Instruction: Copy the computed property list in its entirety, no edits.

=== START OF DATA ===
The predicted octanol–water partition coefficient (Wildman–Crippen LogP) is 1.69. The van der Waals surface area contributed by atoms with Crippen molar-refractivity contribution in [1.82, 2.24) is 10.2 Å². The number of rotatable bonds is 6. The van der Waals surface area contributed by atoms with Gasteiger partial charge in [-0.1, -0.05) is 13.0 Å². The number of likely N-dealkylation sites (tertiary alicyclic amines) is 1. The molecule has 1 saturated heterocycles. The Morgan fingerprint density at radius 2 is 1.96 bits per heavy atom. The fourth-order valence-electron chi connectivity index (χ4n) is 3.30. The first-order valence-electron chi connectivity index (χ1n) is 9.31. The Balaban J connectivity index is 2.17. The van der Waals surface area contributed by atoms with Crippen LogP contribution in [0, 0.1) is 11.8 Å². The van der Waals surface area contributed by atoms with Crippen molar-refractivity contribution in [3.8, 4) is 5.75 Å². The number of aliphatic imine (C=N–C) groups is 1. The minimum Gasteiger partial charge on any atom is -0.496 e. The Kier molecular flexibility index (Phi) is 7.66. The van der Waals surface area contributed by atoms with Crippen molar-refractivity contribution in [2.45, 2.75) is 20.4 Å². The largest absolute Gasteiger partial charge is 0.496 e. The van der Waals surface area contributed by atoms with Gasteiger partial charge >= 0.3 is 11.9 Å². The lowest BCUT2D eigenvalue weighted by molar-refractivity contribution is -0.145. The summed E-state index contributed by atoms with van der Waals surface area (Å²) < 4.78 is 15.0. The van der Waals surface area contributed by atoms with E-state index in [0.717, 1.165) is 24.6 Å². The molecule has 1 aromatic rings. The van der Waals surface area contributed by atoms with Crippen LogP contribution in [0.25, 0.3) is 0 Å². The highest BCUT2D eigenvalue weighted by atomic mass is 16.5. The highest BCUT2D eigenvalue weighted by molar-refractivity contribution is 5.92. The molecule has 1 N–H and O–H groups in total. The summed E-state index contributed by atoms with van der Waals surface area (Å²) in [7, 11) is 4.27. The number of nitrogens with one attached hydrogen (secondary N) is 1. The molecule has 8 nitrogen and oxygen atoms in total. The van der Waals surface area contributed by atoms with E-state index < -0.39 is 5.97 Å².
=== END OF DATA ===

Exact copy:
The predicted octanol–water partition coefficient (Wildman–Crippen LogP) is 1.69. The van der Waals surface area contributed by atoms with Crippen molar-refractivity contribution in [1.82, 2.24) is 10.2 Å². The number of rotatable bonds is 6. The van der Waals surface area contributed by atoms with Gasteiger partial charge in [-0.1, -0.05) is 13.0 Å². The number of likely N-dealkylation sites (tertiary alicyclic amines) is 1. The molecule has 1 saturated heterocycles. The Morgan fingerprint density at radius 2 is 1.96 bits per heavy atom. The fourth-order valence-electron chi connectivity index (χ4n) is 3.30. The first-order valence-electron chi connectivity index (χ1n) is 9.31. The Balaban J connectivity index is 2.17. The van der Waals surface area contributed by atoms with Crippen LogP contribution in [0, 0.1) is 11.8 Å². The van der Waals surface area contributed by atoms with Crippen molar-refractivity contribution in [3.8, 4) is 5.75 Å². The number of aliphatic imine (C=N–C) groups is 1. The minimum Gasteiger partial charge on any atom is -0.496 e. The Kier molecular flexibility index (Phi) is 7.66. The van der Waals surface area contributed by atoms with Crippen molar-refractivity contribution in [2.45, 2.75) is 20.4 Å². The largest absolute Gasteiger partial charge is 0.496 e. The van der Waals surface area contributed by atoms with Gasteiger partial charge >= 0.3 is 11.9 Å². The lowest BCUT2D eigenvalue weighted by molar-refractivity contribution is -0.145. The summed E-state index contributed by atoms with van der Waals surface area (Å²) < 4.78 is 15.0. The van der Waals surface area contributed by atoms with E-state index in [0.717, 1.165) is 24.6 Å². The molecule has 1 aromatic rings. The van der Waals surface area contributed by atoms with Crippen LogP contribution in [0.25, 0.3) is 0 Å². The highest BCUT2D eigenvalue weighted by atomic mass is 16.5. The highest BCUT2D eigenvalue weighted by molar-refractivity contribution is 5.92. The molecule has 1 N–H and O–H groups in total. The summed E-state index contributed by atoms with van der Waals surface area (Å²) in [7, 11) is 4.27. The number of nitrogens with one attached hydrogen (secondary N) is 1. The molecule has 8 nitrogen and oxygen atoms in total. The van der Waals surface area contributed by atoms with E-state index < -0.39 is 5.97 Å².